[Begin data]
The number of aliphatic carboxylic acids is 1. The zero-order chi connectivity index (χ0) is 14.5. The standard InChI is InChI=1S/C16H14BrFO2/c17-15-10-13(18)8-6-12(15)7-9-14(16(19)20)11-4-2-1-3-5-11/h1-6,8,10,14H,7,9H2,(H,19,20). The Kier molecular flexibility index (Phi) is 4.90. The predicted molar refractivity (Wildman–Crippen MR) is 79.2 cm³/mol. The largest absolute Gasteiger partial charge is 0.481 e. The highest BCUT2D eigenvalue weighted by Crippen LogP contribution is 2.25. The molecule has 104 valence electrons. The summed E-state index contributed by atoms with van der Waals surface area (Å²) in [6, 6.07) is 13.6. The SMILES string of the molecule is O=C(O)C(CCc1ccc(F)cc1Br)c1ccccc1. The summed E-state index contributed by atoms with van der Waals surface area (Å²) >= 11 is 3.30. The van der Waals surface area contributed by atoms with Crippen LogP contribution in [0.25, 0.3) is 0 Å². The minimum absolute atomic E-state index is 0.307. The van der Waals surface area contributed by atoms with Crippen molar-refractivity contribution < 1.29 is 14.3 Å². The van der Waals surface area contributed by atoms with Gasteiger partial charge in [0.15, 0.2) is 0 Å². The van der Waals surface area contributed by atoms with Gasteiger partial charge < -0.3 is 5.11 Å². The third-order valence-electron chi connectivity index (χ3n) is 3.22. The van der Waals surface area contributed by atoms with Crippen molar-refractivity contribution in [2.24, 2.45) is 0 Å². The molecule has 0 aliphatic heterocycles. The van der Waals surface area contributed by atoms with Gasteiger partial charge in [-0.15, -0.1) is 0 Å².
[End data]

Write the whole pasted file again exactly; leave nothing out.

The number of aliphatic carboxylic acids is 1. The zero-order chi connectivity index (χ0) is 14.5. The standard InChI is InChI=1S/C16H14BrFO2/c17-15-10-13(18)8-6-12(15)7-9-14(16(19)20)11-4-2-1-3-5-11/h1-6,8,10,14H,7,9H2,(H,19,20). The Kier molecular flexibility index (Phi) is 4.90. The predicted molar refractivity (Wildman–Crippen MR) is 79.2 cm³/mol. The largest absolute Gasteiger partial charge is 0.481 e. The highest BCUT2D eigenvalue weighted by Crippen LogP contribution is 2.25. The molecule has 104 valence electrons. The summed E-state index contributed by atoms with van der Waals surface area (Å²) in [6, 6.07) is 13.6. The SMILES string of the molecule is O=C(O)C(CCc1ccc(F)cc1Br)c1ccccc1. The summed E-state index contributed by atoms with van der Waals surface area (Å²) >= 11 is 3.30. The van der Waals surface area contributed by atoms with Crippen LogP contribution in [0.25, 0.3) is 0 Å². The minimum absolute atomic E-state index is 0.307. The van der Waals surface area contributed by atoms with Crippen molar-refractivity contribution < 1.29 is 14.3 Å². The van der Waals surface area contributed by atoms with Gasteiger partial charge in [0.15, 0.2) is 0 Å². The van der Waals surface area contributed by atoms with Gasteiger partial charge < -0.3 is 5.11 Å². The third-order valence-electron chi connectivity index (χ3n) is 3.22. The van der Waals surface area contributed by atoms with Crippen molar-refractivity contribution in [2.24, 2.45) is 0 Å². The molecule has 0 aliphatic heterocycles. The van der Waals surface area contributed by atoms with Gasteiger partial charge in [-0.15, -0.1) is 0 Å².